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This no-frills all-male watering hole has been around for about 150 years. It was (and continues to be) frequented by government officials, businessmen, journalists, and artists – the walls being privy to many unique conversations. The story goes that the space went without a name for a long time, going with The Shaw Brother’s (Wine) Private Limited (after the family that runs it) when it was mandatory to have one. This was later shortened to The Shaw’s Bar. Meanwhile, the presence of the popular two-storey Bristol hotel in the same building earned it the moniker Chhota Bristol. The bar is frozen in time, with rules being consistent over the years – you can’t occupy a table exclusively, waiters can only be teetotalers, payment is made while the order is placed, and every sip comes with an Indian street snack of chickpeas. The addition of air conditioning might be the only touch of modernity here. Heads up, you’re going to have to navigate quite the crowd to get a seat here.

Address: 1A, Jawaharlal Nehru Rd, Esplanade, Dharmatala, Taltala, Kolkata, West Bengal
Contact: +91 98302 89444

Joseph’s Bar, Goa (1970s)

best vintage bars in India

A space that can seat just about 20 people, Joseph’s started as a one-room bar in the 70s. Here, locals could kick back after a long day with a heady beverage. However, circumstances led to a shutdown, which was later reversed when Atish Antonio Fernandes took over. Today, tables and chairs spill out onto the road, with patrons enjoying jazz music and leisurely conversations. Not to mention, local brews like People’s Lager, King’s, and feni. When in doubt, ask the wildly popular bartender Gundu for recommendations. These pair deliciously with their quick snacks which includes the likes of fish cutlets and chicken samosas.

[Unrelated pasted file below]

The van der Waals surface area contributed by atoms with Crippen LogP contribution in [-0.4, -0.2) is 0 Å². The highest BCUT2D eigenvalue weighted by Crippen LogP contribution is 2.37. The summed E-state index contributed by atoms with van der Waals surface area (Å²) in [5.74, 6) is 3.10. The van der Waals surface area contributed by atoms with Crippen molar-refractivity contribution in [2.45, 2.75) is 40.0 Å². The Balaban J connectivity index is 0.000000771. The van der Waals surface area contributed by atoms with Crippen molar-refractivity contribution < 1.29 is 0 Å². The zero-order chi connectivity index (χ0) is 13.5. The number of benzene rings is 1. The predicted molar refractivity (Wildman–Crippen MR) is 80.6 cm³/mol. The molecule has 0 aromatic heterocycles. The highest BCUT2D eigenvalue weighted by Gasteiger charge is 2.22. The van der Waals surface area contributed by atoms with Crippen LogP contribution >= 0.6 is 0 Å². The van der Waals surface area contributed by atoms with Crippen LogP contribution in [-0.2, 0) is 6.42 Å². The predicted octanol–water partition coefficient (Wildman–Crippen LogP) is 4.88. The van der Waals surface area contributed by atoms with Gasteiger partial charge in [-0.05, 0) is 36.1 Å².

Address: Gomes Pereira Road, Altinho, Panaji, Goa
Contact: +91 98221 28885

The Writer’s Bar, Mussoorie (1900s)

best vintage bars in India

Deemed one of the oldest running hotels in the country, Welcomhotel by ITC Hotels The Savoy is a luxurious destination in Mussoorie. And its stellar reputation is only further enhanced by the vintage The Writer’s Bar – which has been around since the 1920s. The name is a nod to the scores of writers who’ve stepped foot through the doors, including the likes of Rudyard Kipling, Jim Corbett, Ruskin Bond, Stephen Atler, and Pearl S Buck. The ambiance is marked by cosy leather lounge seats, dark wood details, and a breathtaking view of the Himalayas. Combine this with choice single malts – Macallan 12 Year Old to Glenlivet 18 year old -, quick bites, and other spirits and you’ve got yourself the perfect destination for creative endeavours.

Address: Hotel Savoy Welcom, Near Library Chowk, The Mall Road, Mussoorie
Contact: +91 13526 37000

Pecos, Bangalore (1989)

best vintage bars in India

Although technically a pub, Pecos stands as a symbol of Bangalore’s rock capital reputation. As such, this classic part of the city’s nightlife deserves a spot on this list. First established as a Mexican food joint, the space quickly grew in popularity for its cheap beers and live rock music. Even today, it holds on to this formula – with posters of Pink Floyd up on the walls and AC/DC playing in the background. Besides beer, locals recommend digging into the bacon delicacies here. Weekends can get busy so be sure to head here early.

Address: 34, Resthouse Road, Brigade Road, Bangalore
Contact: +91 80416 40022


All images: Courtesy Brands

This story first appeared on Lifestyle Asia India